None is Too Many Revisited: The Forgotten Yazidis

Many people have asked me what it is that motivates and moves me and why I feel so strongly about the issue of Yazidi refugee sponsorship—why I believe the Jewish community must be focusing on Yazidi sponsorship exclusively. To be clear— the Yazidis are facing genocide. And the world is ignoring it, much like the world ignored what was happening to the Jews during the Shoah—this despite the fact that we are living in an era that allows us to receive photos and news and pleas for help every day. Just this week, photos came out of Sinjar revealing a mass grave containing the remains of some 80  “older” women. They were executed because the ISIS fighters who capture, enslave, and repeatedly rape Yazidi women as young as 9 found them to be ‘’too old” for their tastes. This mass grave was actually one of 17 that have been discovered. Apparently, such a discovery was not important enough to make our nightly news or our newspapers. 

The International Association of Genocide Scholars has labeled what is happening to the Yazidis as genocide for many months now. This week, the United States Holocaust Memorial Museum issued a report entitled, “Our Generation is Gone: The Targeting of Religious Minorities in Iraq.” Citing a "preponderance of the evidence" found during a recent trip to the region, the report states "We believe IS has been and is perpetrating genocide against the Yezidi people.” The Holocaust Museum's report relied on the research of Naomi Kikoler, deputy director of the museum's Simon-Skjodt Center for the Prevention of Genocide, who recently traveled to the region to investigate the effects on civilians of a summer 2014 Islamic State offensive in the Iraqi province of Nineveh. 

Those lucky enough to have escaped to refugee camps in Turkey face further discrimination. It is no secret that they are put into segregated camps for their own protection. Why is that? Because the hatred (dare we Jews share Robert Wistrich’s famous term “the longest hatred?”) that has led to over 70 massacres in 700 years and the shocking decimation of the number of Yazidis from 23 million to approximately 700,000 is ongoing not only in Iraq but even in Turkey from other refugee groups. Yes, even at a time when people are fleeing for their lives from war and misery, they still remember to hate the Yazidis. In these camps, the Yazidis do not receive the same level of humanitarian aid that other groups of refugees receive. Complaints are futile at best and dangerous at worst as they could result in a beating or other punishment. 

No matter what happens in Iraq, the Yazidis have nowhere to go back to. Much like the Jews of Europe in 1945—there is no home to go back to. Their homes are destroyed. They have been hunted, hated, humiliated and murdered for 700 years. Most people have never heard of them. Those who have often either have no concept of who they really are—mistakenly describing them as a Muslim or Christian, or Zoroastrian sect— they are none of the above (while one finds notes of these religions in the Yazidi faith, it predates Islam and Christianity) — or saying they are Kurds. Often, it is the Kurds who label them so. Ask any Yazidi the question and they will quickly tell you that while they speak the Kurdish language, they do not self-identify as Kurds. Yet, you can go to many well-meaning and respectable websites and find all of the above misinformation. Part of the issue is that the Yazidi religion is an oral tradition; there are no written texts. Many of our refugees came here with little religious knowledge and with a small population; it is impossible to provide religious education.  Most refugees have spent many years waiting in difficult circumstances in camps and just want to get on with their lives here. There is no large organized community such as other groups who already have a mosque, a synagogue, a temple, a gurdwara or a church to provide the newcomers with a centre to practise their religion.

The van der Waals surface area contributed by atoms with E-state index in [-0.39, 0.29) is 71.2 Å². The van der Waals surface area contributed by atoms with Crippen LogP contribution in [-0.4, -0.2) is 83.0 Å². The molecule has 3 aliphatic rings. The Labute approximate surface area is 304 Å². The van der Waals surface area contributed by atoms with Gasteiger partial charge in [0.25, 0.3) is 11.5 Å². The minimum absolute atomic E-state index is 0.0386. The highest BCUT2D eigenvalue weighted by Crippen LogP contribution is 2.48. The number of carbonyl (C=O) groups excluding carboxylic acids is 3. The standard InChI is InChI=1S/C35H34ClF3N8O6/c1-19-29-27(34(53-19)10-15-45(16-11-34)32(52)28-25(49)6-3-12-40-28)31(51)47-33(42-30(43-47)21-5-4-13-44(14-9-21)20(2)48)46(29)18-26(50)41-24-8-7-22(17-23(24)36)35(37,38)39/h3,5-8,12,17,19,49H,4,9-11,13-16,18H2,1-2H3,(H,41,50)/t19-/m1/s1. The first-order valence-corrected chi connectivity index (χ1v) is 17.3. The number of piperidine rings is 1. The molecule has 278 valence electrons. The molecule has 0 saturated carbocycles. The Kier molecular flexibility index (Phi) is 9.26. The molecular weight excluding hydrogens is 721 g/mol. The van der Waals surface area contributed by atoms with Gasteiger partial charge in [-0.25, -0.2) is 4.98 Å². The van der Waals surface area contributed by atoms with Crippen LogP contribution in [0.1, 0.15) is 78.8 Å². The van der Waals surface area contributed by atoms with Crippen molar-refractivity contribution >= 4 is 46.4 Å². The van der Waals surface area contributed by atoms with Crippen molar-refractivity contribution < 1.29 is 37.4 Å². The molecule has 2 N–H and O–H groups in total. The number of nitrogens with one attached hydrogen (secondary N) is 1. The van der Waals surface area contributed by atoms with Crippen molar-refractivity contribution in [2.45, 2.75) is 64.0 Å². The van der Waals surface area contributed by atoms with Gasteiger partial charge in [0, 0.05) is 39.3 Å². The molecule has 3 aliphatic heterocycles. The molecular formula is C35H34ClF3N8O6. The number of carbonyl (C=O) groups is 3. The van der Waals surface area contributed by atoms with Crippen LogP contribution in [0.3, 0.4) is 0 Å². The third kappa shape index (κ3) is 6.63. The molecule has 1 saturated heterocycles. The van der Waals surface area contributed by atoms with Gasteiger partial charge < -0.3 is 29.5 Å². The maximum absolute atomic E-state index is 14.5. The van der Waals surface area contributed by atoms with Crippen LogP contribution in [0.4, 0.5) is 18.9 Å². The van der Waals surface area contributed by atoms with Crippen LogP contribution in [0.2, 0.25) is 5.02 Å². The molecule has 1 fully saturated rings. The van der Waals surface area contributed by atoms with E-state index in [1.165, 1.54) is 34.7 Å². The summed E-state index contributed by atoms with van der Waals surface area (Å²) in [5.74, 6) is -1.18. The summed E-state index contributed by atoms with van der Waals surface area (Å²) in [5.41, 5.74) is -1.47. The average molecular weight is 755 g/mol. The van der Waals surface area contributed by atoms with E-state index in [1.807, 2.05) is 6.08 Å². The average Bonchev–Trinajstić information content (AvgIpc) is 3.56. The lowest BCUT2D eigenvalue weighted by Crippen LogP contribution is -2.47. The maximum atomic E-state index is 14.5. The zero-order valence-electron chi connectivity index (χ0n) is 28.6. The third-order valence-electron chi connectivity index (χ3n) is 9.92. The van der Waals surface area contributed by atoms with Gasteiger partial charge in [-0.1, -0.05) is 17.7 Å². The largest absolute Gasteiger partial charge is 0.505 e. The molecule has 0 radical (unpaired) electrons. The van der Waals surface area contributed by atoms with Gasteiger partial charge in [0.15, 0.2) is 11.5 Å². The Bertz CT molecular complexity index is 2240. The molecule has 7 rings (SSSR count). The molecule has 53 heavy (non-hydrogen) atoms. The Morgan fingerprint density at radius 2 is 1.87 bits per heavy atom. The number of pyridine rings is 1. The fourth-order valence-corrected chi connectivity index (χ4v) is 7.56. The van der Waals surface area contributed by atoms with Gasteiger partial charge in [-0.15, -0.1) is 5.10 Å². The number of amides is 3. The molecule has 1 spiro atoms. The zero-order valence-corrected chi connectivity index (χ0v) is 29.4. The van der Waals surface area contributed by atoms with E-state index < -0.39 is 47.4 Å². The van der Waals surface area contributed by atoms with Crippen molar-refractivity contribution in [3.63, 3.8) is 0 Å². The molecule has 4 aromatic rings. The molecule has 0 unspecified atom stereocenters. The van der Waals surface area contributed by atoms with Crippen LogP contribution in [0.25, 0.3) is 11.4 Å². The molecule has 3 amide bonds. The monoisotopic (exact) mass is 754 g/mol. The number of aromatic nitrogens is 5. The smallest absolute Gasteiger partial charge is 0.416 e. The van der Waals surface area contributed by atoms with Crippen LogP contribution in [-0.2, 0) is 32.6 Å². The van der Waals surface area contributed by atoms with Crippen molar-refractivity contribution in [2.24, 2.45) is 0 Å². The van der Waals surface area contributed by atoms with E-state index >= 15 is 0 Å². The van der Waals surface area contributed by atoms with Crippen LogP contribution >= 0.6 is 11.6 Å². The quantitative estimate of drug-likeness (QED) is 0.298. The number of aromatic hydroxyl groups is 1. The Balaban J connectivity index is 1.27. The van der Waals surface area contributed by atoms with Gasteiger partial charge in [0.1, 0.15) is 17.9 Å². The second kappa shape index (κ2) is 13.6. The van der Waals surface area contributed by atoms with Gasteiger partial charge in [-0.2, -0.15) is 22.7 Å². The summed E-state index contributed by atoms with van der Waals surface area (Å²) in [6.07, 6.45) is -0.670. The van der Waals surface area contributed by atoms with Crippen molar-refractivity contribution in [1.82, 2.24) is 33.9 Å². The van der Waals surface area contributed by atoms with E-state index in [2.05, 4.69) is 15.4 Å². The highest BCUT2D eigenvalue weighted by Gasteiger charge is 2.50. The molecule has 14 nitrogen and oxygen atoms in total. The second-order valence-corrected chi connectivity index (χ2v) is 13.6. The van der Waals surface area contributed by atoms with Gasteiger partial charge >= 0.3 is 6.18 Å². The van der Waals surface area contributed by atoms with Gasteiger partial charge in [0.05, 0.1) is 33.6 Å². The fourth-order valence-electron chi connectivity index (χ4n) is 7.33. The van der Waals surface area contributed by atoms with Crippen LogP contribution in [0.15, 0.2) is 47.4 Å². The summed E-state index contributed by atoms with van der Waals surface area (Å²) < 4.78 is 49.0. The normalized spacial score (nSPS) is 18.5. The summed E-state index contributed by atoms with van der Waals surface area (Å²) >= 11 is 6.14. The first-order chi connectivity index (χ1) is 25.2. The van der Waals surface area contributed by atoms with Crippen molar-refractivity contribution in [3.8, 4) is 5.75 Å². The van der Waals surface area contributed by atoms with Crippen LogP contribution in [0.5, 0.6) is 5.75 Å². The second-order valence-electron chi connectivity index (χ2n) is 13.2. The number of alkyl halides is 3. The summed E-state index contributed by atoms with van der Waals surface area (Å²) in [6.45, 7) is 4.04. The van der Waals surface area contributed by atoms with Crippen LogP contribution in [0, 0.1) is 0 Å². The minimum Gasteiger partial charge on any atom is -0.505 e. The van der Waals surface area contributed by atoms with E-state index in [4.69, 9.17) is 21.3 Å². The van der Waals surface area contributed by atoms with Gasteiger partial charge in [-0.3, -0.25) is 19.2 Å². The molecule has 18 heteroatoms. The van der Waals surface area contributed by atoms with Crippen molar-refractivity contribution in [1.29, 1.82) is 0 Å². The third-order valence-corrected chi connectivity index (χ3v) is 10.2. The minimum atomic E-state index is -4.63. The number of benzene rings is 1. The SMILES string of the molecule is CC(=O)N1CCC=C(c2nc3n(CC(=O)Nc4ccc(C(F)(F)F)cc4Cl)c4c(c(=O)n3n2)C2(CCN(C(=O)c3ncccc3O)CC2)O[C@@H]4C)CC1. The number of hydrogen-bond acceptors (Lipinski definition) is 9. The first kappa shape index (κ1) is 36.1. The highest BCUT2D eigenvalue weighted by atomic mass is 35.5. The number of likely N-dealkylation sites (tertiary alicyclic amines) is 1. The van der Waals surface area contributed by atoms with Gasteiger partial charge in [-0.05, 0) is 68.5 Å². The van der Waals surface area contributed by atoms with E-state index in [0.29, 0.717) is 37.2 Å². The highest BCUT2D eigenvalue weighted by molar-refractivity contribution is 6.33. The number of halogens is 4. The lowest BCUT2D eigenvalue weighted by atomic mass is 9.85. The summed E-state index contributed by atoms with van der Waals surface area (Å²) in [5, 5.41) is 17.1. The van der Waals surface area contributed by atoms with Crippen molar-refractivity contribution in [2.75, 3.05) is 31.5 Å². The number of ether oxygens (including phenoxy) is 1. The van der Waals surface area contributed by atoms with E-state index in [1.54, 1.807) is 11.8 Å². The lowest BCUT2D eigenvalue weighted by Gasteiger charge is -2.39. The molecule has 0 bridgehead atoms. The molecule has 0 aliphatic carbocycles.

I fully support and very much welcome the absorption of all refugees:  Syrians, Kurds, Somalis —everyone who needs a safe haven. But right now - I am looking at a situation where the world is standing silently by as a people is being annihilated.

On November 22, 1942, my father’s entire family, along with the rest of his town went to their deaths at Treblinka.  That included my father’s little boy, Moishele, whom he never saw or held because my father had been conscripted into the Polish army and was taken prisoner by the third week of the war. That day— an entire extended family on both sides—the Jarniewski family, the Epstein family disappeared forever— a family that could trace its roots in a town called Zelwa back to the 16th century. Gone. Only my father survived. The world did not care what happened to the Jews. If I have any power at all to speak out and remind the world that we said, “never again”— and I believe that means that we would not stand by silently while another people is being slaughtered because of what they believe in—I will continue to do so. 

We in the Jewish community must do everything we can save the Yazidi people. And the rest of Canada and the world had better act soon, or there will not be very many Yazidi left to rescue.

This blog contributed by Belle Jarniewski, Manitoba Multifaith Council.